RNA-based analysis of two SMARCB1 mutations associated with familial schwannomatosis with meningiomas.
ABSTRACT Germline mutations in the SMARCB1 gene cause familial schwannomatosis, a condition characterized by the presence of multiple schwannomas, although mutations in SMARCB1 have also been associated with rhadboid tumor predisposition syndrome 1 (RTPS1). Both schwannomatosis and RTPS1 are autosomal dominant conditions that predispose individuals to develop distinct types of tumors. We clinically and genetically characterized two families with schwannomatosis associated with SMARCB1 mutations. Eight affected members of these families developed different numbers of schwannomas and/or meningiomas at distinct ages, evidence that meningiomas are variably expressed in this condition. We identified two germline mutations in SMARCB1 associated with the familial disease, c.233-1G>A and the novel c.207_208dupTA mutation, which both proved to affect the main SMARCB1 isoforms at the RNA level distinctly. Interestingly, the c.207_208dupTA mutation had no effect on the coding sequence, pre-mRNA splicing or the level of expression of the SMARCB1 isoform 2. Furthermore, SMARCB1 isoforms harboring a premature termination codon were largely eliminated via the nonsense-mediated mRNA decay pathway. Our results highlight the importance of RNA-based studies to characterize SMARCB1 germline mutations in order to determine their impact on protein expression and gain further insight into the genetic basis of conditions associated with SMARCB1 mutations.
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ABSTRACT: Patients with schwannomatosis develop multiple schwannomas but no vestibular schwannomas diagnostic of neurofibromatosis type 2. We report an inactivating germline mutation in exon 1 of the tumor-suppressor gene INI1 in a father and daughter who both had schwannomatosis. Inactivation of the wild-type INI1 allele, by a second mutation in exon 5 or by clear loss, was found in two of four investigated schwannomas from these patients. All four schwannomas displayed complete loss of nuclear INI1 protein expression in part of the cells. Although the exact oncogenetic mechanism in these schwannomas remains to be elucidated, our findings suggest that INI1 is the predisposing gene in familial schwannomatosis.The American Journal of Human Genetics 05/2007; 80(4):805-10. · 11.20 Impact Factor
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ABSTRACT: Schwannomatosis is a third major form of neurofibromatosis that has recently been linked to mutations in the SMARCB1 (hSnf5/INI1) tumor suppressor gene. We analyzed the coding region of SMARCB1 by direct sequencing and multiplex ligation-dependent probe amplification (MLPA) in genomic DNA from 19 schwannomatosis kindreds. Microsatellite markers in the SMARCB1 region were developed to determine loss of heterozygosity (LOH) in associated tumors. We detected four alterations in conserved splice acceptor or donor sequences of exons 3, 4 and 6. Two alterations that likely affect splicing were seen in introns 4 and 5. An additional four alterations of unclear pathogenicity were found to segregate on the affected allele in eight families including two non-conservative missense alterations in three families. No constitutional deletions or duplications were detected by MLPA. Nine of 13 tumors examined showed partial LOH of the SMARCB1 region consistent with 'second hits.' Alterations were detected in tumors both with and without somatic NF2 gene changes. These findings support the hypothesis that SMARCB1 is a tumor suppressor for schwannomas in the context of familial disease. Further work is needed to determine its role in other multiple and single tumor syndromes.Clinical Genetics 10/2008; 74(4):358-66. · 4.25 Impact Factor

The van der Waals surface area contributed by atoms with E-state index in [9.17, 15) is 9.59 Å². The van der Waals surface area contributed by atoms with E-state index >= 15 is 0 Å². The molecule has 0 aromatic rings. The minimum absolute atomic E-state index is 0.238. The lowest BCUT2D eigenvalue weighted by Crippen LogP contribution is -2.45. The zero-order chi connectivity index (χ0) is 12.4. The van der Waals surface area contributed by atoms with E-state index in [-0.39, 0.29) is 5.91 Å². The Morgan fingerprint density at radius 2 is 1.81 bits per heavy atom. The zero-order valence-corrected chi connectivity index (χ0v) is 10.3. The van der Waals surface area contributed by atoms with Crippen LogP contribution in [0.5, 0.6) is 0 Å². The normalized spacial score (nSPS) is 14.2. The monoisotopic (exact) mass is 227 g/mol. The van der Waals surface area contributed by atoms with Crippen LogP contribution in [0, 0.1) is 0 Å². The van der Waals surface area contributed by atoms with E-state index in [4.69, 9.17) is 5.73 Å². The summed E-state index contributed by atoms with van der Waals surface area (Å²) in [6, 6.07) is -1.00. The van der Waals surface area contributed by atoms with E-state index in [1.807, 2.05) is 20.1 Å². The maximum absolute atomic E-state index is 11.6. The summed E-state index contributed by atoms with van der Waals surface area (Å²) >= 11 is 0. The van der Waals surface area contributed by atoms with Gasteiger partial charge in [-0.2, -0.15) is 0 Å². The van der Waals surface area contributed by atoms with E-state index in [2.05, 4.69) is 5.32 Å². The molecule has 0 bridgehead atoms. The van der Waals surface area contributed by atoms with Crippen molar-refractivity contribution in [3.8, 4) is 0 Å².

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ABSTRACT: Schwannomatosis (MIM 162091) is a condition predisposing to the development of central and peripheral schwannomas; most cases are sporadic without a clear family history but a few families with a clear autosomal dominant pattern of transmission have been described. Germline mutations in SMARCB1 are associated with schwannomatosis. We report a family with multiple schwannomas and meningiomas. A SMARCB1 germline mutation in exon 1 was identified. The mutation, c.92A>T (p.Glu31Val), occurs in a highly conserved amino acid in the SMARCB1 protein. In addition, in silico analysis demonstrated that the mutation disrupts the donor consensus sequence of exon 1. RNA studies verified the absence of mRNA transcribed by the mutant allele. This is the first report of a SMARCB1 germline mutation in a family with schwannomatosis characterized by the development of multiple meningiomas.Neurogenetics 08/2009; 11(1):73-80. · 3.58 Impact Factor